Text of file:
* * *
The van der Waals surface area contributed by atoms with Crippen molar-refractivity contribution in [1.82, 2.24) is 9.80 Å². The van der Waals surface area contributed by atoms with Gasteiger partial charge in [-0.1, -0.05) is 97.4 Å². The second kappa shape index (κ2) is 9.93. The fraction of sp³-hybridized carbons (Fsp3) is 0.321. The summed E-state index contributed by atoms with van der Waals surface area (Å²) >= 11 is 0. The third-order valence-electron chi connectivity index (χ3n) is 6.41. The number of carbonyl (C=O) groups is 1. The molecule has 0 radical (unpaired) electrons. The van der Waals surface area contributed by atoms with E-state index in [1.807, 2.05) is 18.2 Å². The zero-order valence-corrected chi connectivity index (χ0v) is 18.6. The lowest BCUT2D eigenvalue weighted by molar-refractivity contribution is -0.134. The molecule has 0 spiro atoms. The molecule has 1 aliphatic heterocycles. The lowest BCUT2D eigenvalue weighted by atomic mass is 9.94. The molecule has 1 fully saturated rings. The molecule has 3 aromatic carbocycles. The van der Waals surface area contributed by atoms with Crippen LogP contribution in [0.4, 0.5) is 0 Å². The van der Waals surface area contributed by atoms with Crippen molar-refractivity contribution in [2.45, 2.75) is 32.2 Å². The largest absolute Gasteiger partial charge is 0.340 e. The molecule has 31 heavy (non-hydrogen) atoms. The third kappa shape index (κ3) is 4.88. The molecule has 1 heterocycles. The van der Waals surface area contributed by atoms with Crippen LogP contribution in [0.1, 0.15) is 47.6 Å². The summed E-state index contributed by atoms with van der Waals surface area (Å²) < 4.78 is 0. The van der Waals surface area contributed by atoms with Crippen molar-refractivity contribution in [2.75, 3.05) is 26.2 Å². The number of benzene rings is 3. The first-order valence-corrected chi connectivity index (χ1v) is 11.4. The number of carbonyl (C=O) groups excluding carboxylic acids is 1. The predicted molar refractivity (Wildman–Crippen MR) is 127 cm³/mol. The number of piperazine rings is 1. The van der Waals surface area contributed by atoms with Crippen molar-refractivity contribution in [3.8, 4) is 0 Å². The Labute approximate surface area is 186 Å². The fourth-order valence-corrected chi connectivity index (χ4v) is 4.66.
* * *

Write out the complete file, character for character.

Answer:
The van der Waals surface area contributed by atoms with Crippen molar-refractivity contribution in [1.82, 2.24) is 9.80 Å². The van der Waals surface area contributed by atoms with Gasteiger partial charge in [-0.1, -0.05) is 97.4 Å². The second kappa shape index (κ2) is 9.93. The fraction of sp³-hybridized carbons (Fsp3) is 0.321. The summed E-state index contributed by atoms with van der Waals surface area (Å²) >= 11 is 0. The third-order valence-electron chi connectivity index (χ3n) is 6.41. The number of carbonyl (C=O) groups is 1. The molecule has 0 radical (unpaired) electrons. The van der Waals surface area contributed by atoms with E-state index in [1.807, 2.05) is 18.2 Å². The zero-order valence-corrected chi connectivity index (χ0v) is 18.6. The lowest BCUT2D eigenvalue weighted by molar-refractivity contribution is -0.134. The molecule has 0 spiro atoms. The molecule has 1 aliphatic heterocycles. The lowest BCUT2D eigenvalue weighted by atomic mass is 9.94. The molecule has 1 fully saturated rings. The molecule has 3 aromatic carbocycles. The van der Waals surface area contributed by atoms with Crippen LogP contribution in [0.4, 0.5) is 0 Å². The van der Waals surface area contributed by atoms with Crippen molar-refractivity contribution in [2.45, 2.75) is 32.2 Å². The largest absolute Gasteiger partial charge is 0.340 e. The molecule has 31 heavy (non-hydrogen) atoms. The third kappa shape index (κ3) is 4.88. The molecule has 1 heterocycles. The van der Waals surface area contributed by atoms with Crippen LogP contribution in [0.1, 0.15) is 47.6 Å². The summed E-state index contributed by atoms with van der Waals surface area (Å²) < 4.78 is 0. The van der Waals surface area contributed by atoms with Crippen molar-refractivity contribution in [2.75, 3.05) is 26.2 Å². The number of benzene rings is 3. The first-order valence-corrected chi connectivity index (χ1v) is 11.4. The number of carbonyl (C=O) groups excluding carboxylic acids is 1. The predicted molar refractivity (Wildman–Crippen MR) is 127 cm³/mol. The number of piperazine rings is 1. The van der Waals surface area contributed by atoms with Crippen molar-refractivity contribution in [3.8, 4) is 0 Å². The Labute approximate surface area is 186 Å². The fourth-order valence-corrected chi connectivity index (χ4v) is 4.66.